Anthony Eisley (January 19, 1925 – January 29, 2003) was an American actor best known as one of the detective leads, Tracy Steele, in the ABC/Warner Brothers television series Hawaiian Eye. Early in his career, he was credited as Fred Eisley and later was sometimes billed as Tony Eisley.
Born Frederick Glendinning Eisley in Philadelphia, Pennsylvania, his father was a general sales manager for a large corporation.
Following service in the United States Navy, he took drama classes at the University of Miami in Coral Gables, Florida, and then landed his first acting job in a Pennsylvania stock company production of A Slight Case of Murder. Eisley also acted in touring company productions of Mister Roberts, Picnic, and The Desperate Hours.
His first on-screen role was as a military policeman in the 1952 movie Fearless Fagan. In 1953, he began appearing on television. In 1958, he was cast in the episode "The Trial" of the American Civil War drama Gray Ghost with Tod Andrews. Eisley was in the 1959 Roger Corman film The Wasp Woman, which he described as "a hell of a lot of fun". Eisley's big break was being discovered in a Pasadena, California production of Who Was That Lady I Saw You With? where he was signed to a contract with Warner Bros. In the days of Tab, Ty, and Rock, Warner Bros. did not want a leading man with the name of "Fred" so they changed his first name to "Anthony". In 1959, Eisley played Carter Henry (as Fred Eisley), The Young Philadelphians (1959).
In 1957, Eisley played Joe Foss in the episode "Jose Foss, Devilbird" of the military television series Navy Log. Foss was a World War II Medal of Honor winner who later became the governor of South Dakota and an American sportsman.
Eisley was best known for his starring role in the series Hawaiian Eye, which aired from 1959 to 1963. After being seen in the play Who Was That Lady? he was signed to Warner Bros. Eisley changed his name from Fred to Anthony at the request of the studio. Anthony had thought he would play a comedian but Warner Brothers Television placed him in a suave private eye role in Hawaiian Eye. Eisley said that he left after the third season to be replaced by Troy Donahue as a hotel social director, Philip Barton. In the two previous seasons, Donahue had portrayed the detective Sandy Winfield, II, on another ABC/WB series, Surfside 6, set on a houseboat in Miami Beach. Donahue was eleven years Eisley's junior.
When a Los Angeles Times television critic attacked Hawaiian Eye, Eisley penned a reply that was printed in the critic's column on December 7, 1960: "I too would like to see more food for thought on television. I have children whose viewpoints will be largely affected in certain areas by their many hours gazing at the one-eyed monster. But our world is solemn enough as it is. I'd hate to limit them -- or myself -- to a leisure-time diet devoid of laughter, adventure and romance."
During his Warner Brothers period, Eisley also appeared in Portrait of a Mobster (1961).
Support of mandatory school prayer
In 1964, Eisley emceed a "Project Prayer" rally attended by 2,500 at the Shrine Auditorium in Los Angeles, California. The gathering sought to flood the United States Congress with letters in support of mandatory school prayer, following two decisions in 1962 and 1963 of the United States Supreme Court which struck down mandatory school prayer as conflicting with the Establishment Clause of the First Amendment to the United States Constitution.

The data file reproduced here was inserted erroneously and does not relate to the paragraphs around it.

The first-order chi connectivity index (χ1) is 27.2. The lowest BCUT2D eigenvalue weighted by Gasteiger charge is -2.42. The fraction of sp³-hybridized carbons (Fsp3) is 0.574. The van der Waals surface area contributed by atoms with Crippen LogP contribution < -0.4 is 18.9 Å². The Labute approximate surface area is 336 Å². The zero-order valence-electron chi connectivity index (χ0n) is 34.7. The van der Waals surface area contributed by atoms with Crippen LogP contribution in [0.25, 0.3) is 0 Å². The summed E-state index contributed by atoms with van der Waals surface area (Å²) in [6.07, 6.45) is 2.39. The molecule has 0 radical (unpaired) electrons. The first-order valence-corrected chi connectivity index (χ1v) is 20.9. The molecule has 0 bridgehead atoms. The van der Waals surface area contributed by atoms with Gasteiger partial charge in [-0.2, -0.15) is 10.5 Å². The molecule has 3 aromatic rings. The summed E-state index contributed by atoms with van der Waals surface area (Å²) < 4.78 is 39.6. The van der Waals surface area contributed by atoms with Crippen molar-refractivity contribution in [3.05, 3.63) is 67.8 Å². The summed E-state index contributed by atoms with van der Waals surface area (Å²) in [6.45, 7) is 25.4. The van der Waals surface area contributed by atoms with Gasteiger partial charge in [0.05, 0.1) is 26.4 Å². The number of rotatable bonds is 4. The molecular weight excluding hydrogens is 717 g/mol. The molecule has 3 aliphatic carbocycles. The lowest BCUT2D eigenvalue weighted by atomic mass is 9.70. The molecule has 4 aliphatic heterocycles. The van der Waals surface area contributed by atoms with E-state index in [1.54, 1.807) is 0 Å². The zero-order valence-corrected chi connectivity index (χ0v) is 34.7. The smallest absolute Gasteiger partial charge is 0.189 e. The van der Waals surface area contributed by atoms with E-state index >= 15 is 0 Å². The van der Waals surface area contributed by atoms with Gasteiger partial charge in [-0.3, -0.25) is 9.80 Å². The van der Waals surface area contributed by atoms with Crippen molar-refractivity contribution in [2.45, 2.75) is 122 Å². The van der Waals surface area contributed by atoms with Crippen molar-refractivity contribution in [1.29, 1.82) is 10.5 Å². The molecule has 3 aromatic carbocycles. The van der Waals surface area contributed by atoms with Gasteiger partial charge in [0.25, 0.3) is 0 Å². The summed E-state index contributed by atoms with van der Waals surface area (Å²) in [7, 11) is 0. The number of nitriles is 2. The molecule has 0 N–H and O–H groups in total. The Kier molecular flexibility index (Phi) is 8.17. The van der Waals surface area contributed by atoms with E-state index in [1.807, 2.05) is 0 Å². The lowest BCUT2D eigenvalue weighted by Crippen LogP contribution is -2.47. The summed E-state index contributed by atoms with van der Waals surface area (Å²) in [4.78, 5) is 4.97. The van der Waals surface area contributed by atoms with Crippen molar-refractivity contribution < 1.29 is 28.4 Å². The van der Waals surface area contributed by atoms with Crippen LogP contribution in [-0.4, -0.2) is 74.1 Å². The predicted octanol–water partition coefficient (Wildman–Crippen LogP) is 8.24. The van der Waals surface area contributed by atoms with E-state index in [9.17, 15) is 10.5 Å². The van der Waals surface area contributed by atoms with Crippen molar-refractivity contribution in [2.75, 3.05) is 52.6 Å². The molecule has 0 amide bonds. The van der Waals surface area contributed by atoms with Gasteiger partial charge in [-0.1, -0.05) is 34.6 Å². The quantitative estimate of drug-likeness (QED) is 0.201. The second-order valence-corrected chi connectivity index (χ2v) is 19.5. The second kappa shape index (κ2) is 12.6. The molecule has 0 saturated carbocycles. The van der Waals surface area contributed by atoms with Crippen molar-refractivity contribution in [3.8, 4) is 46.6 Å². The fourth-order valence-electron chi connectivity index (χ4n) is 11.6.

Eisley declared that the nation was facing in 1964 "an ideological crisis. Movie stars and the stars of the entertainment world will tell you what you can do about it. Everything will be from the heart." Eisley was joined at the event by Walter Brennan, on whose series The Real McCoys he had once been a guest star, Rhonda Fleming, Lloyd Nolan, Dale Evans, Pat Boone, and Gloria Swanson. Eisely added that John Wayne, Ronald Reagan, Roy Rogers, Mary Pickford, Jane Russell, Ginger Rogers, and Pat Buttram would also have attended the rally had their schedules not been in conflict.
Syndicated columnist Drew Pearson claimed in his "Washington Merry-Go-Round" column that Project Prayer had "backstage ties" to the anti-Communist John Birch Society. Pearson noted that the principal author of the prayer decisions, Chief Justice Earl Warren, was a Republican former governor of California and that most mainline denominations endorsed the court's restrictive rulings.
Eisley guest-starred in an episode of the ABC religious drama series Going My Way. He appeared six times in the 1967-1970 revival of Dragnet; in one segment he played a corrupt policeman and once he played an attempted murderer. During the eight-year run of ABC's The F.B.I., Eisley made 17 appearances as an agent. He also appeared three times on CBS's Perry Mason during the final three seasons of that series. In his second guest appearance in 1964 he played murder victim Vince Rome in "The Case of the Missing Button."
In 1973, he appeared as Ross Nelson, newscaster at Mary's competitor, channel 8, in the Season 4 episode "WJM Tries Harder" on The Mary Tyler Moore Show. He had appeared with Mary Tyler Moore years before in "The Lady and the Tiger and the Lawyer," a 1964 episode of The Dick Van Dyke Show.
Eisley appeared as a Soviet agent in an Armed Forces training film Espionage Target: You made in 1964. In 1965, Eisley was cast as an attorney in an anti-pornography institutional film entitled "Printed Poison"; produced by the "Citizens For Decency" movement.
His most memorable role in film was as Griff in The Naked Kiss (1964), Sam Fuller's controversial attack on alleged American small town hypocrisy. Eisley became known as a cult schlock star for his appearances in Lightning Bolt (1965), The Navy vs. the Night Monsters (1966), Journey to the Center of Time (1967), The Mighty Gorga (1969), Dracula vs. Frankenstein (1971), The Doll Squad (1974), Monstroid (1980) and Deep Space (1988).